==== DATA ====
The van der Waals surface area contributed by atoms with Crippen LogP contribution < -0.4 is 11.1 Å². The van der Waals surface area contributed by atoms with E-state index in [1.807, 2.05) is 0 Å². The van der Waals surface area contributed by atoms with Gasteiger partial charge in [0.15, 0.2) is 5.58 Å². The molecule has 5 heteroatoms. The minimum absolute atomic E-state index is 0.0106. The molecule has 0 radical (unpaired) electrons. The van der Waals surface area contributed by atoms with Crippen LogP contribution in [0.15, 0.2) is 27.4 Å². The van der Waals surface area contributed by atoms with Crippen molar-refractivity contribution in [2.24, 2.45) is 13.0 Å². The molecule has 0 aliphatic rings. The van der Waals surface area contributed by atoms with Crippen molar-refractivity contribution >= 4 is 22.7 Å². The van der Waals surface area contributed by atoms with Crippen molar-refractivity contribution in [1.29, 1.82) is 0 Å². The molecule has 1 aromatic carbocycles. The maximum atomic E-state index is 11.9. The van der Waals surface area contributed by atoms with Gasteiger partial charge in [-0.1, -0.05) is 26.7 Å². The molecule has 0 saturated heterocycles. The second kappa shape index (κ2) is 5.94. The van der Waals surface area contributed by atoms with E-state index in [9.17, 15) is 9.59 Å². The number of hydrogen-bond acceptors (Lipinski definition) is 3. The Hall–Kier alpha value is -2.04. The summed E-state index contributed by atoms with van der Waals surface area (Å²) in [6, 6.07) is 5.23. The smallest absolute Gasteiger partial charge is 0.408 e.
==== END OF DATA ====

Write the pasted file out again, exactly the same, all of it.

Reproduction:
The van der Waals surface area contributed by atoms with Crippen LogP contribution < -0.4 is 11.1 Å². The van der Waals surface area contributed by atoms with E-state index in [1.807, 2.05) is 0 Å². The van der Waals surface area contributed by atoms with Gasteiger partial charge in [0.15, 0.2) is 5.58 Å². The molecule has 5 heteroatoms. The minimum absolute atomic E-state index is 0.0106. The molecule has 0 radical (unpaired) electrons. The van der Waals surface area contributed by atoms with Crippen LogP contribution in [0.15, 0.2) is 27.4 Å². The van der Waals surface area contributed by atoms with Crippen molar-refractivity contribution in [2.24, 2.45) is 13.0 Å². The molecule has 0 aliphatic rings. The van der Waals surface area contributed by atoms with Crippen molar-refractivity contribution >= 4 is 22.7 Å². The van der Waals surface area contributed by atoms with Crippen molar-refractivity contribution in [1.29, 1.82) is 0 Å². The molecule has 1 aromatic carbocycles. The maximum atomic E-state index is 11.9. The van der Waals surface area contributed by atoms with Gasteiger partial charge in [-0.1, -0.05) is 26.7 Å². The molecule has 0 saturated heterocycles. The second kappa shape index (κ2) is 5.94. The van der Waals surface area contributed by atoms with E-state index in [9.17, 15) is 9.59 Å². The number of hydrogen-bond acceptors (Lipinski definition) is 3. The Hall–Kier alpha value is -2.04. The summed E-state index contributed by atoms with van der Waals surface area (Å²) in [6, 6.07) is 5.23. The smallest absolute Gasteiger partial charge is 0.408 e.